Some years ago, after a slow recovery from a debilitating double lung whammy of pneumonia and pleurisy, I was shopping in Liberty for perfume. Not for myself; I wanted to find something just so for a friend of mine who loved, and loves, figgy smells.
Brief aside: my rediscovery of the sense of smell actually dates to that incidence of pneumonia. Lying in hospital, nebuliser attached 24 hours a day, I was cut off from the world. When I could breathe the air again, I noticed wonders. Even in the grotesque. I’d loved smell as a young man – encapsulated in my obsession for Christian Dior’s Fahrenheit, but now it seemed launched into new heights of sensory wonderment.I couldn’t get enough. But I think I’ve told this story before.
Back to Liberty. I’d only discovered niche through Basenotes and other online worlds a few months before this shopping trip and, like so many folk, had started in the world of l’Artisan Parfumeur. Premier Figuier was probably right for my friend, but I wanted to try other things first so I’d moved through Diptyque, Marc Jacob for men and something by Carthusia too.
The unassuming sales assistant, after holding off for some time (a very pleasing Liberty trait) asked me what I was looking for. And I told her of the figgy hunt. She suggested, in her lilting Caribbean accent, that perhaps I could try something different, and led me to the Serge Lutens display, my first real contact with those pared down, elegantly unstable export bottles. She picked up Arabie and told me it contained dried fig.
I’d never smelled anything like it. It may well have contained dried fig but like the fabled horn (I speak not of March’s Bois de Matin, people), a cornucopia of other things poured out with the first seductive spray. Sweet and dry, fruity and rich, leathery and sharp, it seemed to hold opulent worlds inside its gamboge liquid. And these worlds were then, and now, ineffable to me. It was edible and toxic and somehow impossible. Suddenly, perfume had invented its own language inside my head and it would be some time before I would make all the cognitive shifts to fit in this new terrain (and would spend A LOT of money while I did).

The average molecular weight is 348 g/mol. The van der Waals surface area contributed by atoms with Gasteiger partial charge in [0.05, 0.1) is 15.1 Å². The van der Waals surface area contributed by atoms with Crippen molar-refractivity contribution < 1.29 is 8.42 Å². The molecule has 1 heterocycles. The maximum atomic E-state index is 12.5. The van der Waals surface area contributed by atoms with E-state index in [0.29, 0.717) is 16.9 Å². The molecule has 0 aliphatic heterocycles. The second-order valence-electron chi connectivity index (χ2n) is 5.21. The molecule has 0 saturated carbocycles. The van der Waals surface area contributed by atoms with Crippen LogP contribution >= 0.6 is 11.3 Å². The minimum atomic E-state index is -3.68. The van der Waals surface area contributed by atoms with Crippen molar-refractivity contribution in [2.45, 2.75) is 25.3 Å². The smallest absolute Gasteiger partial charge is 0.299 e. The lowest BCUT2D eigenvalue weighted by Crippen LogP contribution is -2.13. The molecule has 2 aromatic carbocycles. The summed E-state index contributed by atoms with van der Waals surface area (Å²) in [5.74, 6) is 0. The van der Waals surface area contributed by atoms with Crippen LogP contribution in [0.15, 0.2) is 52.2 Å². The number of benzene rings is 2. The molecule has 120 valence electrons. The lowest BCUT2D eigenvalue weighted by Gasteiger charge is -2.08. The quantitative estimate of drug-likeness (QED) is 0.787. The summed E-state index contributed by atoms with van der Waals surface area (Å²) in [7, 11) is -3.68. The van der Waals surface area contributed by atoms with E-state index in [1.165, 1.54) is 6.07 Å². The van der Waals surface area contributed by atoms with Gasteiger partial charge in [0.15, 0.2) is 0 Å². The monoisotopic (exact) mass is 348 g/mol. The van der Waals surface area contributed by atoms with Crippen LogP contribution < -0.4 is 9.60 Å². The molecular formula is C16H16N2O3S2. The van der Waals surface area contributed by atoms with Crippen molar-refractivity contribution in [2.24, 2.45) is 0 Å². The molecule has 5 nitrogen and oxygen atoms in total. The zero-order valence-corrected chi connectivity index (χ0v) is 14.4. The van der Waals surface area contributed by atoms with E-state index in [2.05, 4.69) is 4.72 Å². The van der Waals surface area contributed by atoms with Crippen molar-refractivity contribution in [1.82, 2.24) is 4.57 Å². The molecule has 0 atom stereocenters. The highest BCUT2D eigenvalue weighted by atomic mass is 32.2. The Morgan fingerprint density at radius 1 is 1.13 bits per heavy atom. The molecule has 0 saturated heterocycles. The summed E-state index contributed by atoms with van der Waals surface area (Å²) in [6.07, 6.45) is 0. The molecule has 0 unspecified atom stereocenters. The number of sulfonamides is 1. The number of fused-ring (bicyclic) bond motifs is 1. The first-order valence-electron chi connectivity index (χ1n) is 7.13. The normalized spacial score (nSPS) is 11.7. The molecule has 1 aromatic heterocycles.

And the seduction was so intense that I forgot all about my firend until I snaffled up some l’Artisan for her the following week. It just didn’t compare the opulent beast I’d bought for myself.
I’ve been away with work for the past four days and the only perfume that accompanied me was Arabie. It wasn’t suitable, but nonetheless it’s all I wanted. Like all real first loves, it doesn’t quit me.
Your first real love in perfume? And where now, in your affections, does it sit?